NHS pressures and the need for innovation
The NHS will always be under pressure and, in the eyes of the service, will never have enough resources.
However, whilst resources are finite, so is healthcare demand — even though it doesn’t feel like it as demand outstrips capacity.
So what do we do?
First, it helps to think about the problems and solutions logically. I say problems plural, because there are a number of different issues, all with different solutions.
This helpful matrix sets out the different models of care(ing) required for different segments of the population and their unique needs.
These models of caring can be summarised as follows:
- Primary prevention: Keeping people well through, for example, vaccination, screening, and health checks. Helping people to eat healthily, have a healthy weight, be physically active, not smoke and not drink too much. Includes targeted prevention for people at risk of developing long-term conditions.
- Long-term condition(s) care and support: Managing long-term conditions such as asthma, diabetes, heart disease and arthritis effectively and supporting people to self-manage as much as possible.
- Urgent care: Same-day access for new health concerns or exacerbations of long-term conditions. Diagnosing and treating urgent care needs and reassuring where appropriate, in a timely way.
- Complex needs care and support: Ongoing, proactive, holistic care with high levels of continuity for people who have a mixture of physical health conditions, mental health problems and social challenges such as disabilities, poverty, or social isolation. Includes rapid response for new concerns and exacerbations and crises. Likely to be delivered by a multidisciplinary team.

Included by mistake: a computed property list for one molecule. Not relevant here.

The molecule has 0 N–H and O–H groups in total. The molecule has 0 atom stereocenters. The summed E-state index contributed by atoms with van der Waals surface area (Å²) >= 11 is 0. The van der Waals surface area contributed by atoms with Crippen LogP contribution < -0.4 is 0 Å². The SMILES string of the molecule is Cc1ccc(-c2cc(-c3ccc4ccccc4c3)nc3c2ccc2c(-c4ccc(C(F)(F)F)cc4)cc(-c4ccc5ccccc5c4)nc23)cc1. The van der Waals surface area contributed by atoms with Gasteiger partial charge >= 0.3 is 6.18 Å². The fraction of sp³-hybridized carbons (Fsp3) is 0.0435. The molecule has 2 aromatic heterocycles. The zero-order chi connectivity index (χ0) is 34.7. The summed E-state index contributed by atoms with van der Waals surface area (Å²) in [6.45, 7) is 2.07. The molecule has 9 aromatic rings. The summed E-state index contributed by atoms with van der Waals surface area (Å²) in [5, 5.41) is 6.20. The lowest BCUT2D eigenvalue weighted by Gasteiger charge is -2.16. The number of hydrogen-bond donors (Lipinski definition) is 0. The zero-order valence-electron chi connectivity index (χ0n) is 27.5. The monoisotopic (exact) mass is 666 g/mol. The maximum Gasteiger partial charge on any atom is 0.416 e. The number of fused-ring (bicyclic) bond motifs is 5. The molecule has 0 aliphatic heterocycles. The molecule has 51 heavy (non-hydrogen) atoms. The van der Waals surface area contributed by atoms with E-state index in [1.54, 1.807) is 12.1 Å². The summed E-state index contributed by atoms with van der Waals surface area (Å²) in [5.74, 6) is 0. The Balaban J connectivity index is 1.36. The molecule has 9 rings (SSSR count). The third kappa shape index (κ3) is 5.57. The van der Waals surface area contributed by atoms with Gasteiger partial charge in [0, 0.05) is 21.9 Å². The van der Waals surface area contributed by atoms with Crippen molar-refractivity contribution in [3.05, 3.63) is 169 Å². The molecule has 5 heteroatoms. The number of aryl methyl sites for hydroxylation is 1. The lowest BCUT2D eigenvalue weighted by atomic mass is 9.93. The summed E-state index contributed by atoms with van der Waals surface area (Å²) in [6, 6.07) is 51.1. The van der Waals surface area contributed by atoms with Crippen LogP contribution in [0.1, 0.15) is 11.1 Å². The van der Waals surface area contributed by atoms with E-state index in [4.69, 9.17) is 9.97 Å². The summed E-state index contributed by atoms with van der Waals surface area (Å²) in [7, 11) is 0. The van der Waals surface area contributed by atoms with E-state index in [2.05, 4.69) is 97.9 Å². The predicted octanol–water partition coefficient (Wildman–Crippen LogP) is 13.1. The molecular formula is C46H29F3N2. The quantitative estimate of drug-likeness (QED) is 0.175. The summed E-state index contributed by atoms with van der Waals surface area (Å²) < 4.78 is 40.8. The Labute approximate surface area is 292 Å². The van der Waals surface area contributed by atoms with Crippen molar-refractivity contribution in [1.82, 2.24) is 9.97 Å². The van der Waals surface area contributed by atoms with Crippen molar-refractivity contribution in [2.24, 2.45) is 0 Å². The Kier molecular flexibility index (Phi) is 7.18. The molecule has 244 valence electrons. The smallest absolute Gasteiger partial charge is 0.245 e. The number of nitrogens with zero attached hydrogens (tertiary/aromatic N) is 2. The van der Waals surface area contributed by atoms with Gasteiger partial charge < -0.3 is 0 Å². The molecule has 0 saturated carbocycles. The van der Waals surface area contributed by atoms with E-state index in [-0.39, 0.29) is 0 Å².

Managing winter pressure and pressures throughout the year is going to involve a segmented approach based on the categories above.
Personally, I would start with number four — complex needs care and support.
Work by HN in the Midlands has shown that just 5% of the population accounts for just over 70% of the Occupied Bed Days in local hospitals. Using data to identify this population early helps us provide targeted, proactive, holistic support for their complex needs and keep them at home for as long as possible.
Next, three — urgent care. GPs are especially good at dealing with undifferentiated demand from the public, which includes anything from mental health crises to breathlessness, abdominal pain and dizziness. Timely access is critical, and currently patients aren’t always able to access services quickly.
It’s not surprising that people call 111 or 999 and end up in A&E. Many times they’re admitted for something that a GP could have managed in a few minutes on the phone, aided by a trusting relationship and access to the patient’s lifelong medical record.
Then let’s tackle number two — care and support for long-term conditions. Good long-term condition care will help reduce the risk of exacerbations (and subsequent hospital admission).
Self-management support, medicine adherence and a robust care and support plan are essential requirements. There are some interesting start-ups in the technology support space (such as Aide Health) using conversational AI to help people monitor their condition and its treatment. When it comes to managing long-term conditions, nurses are the best.
And finally, one — primary prevention. They say prevention is better than cure, but in order to be able to invest in prevention we need to focus on all the other categories first, repair the leaks before the storm really sets in and help people to stay well. If we know they have risk factors for future long-term conditions, then we have to reach out to them with a compassionate offer of support. Never judge, always support!
So there you have it — four bite-sized chunks. They’re large chunks, but each has a suite of approaches to better manage specific needs and demands. It’s time to work with what we have, lean on what we know and start to tackle winter pressures head-on.
Remember: always start from the bottom up.
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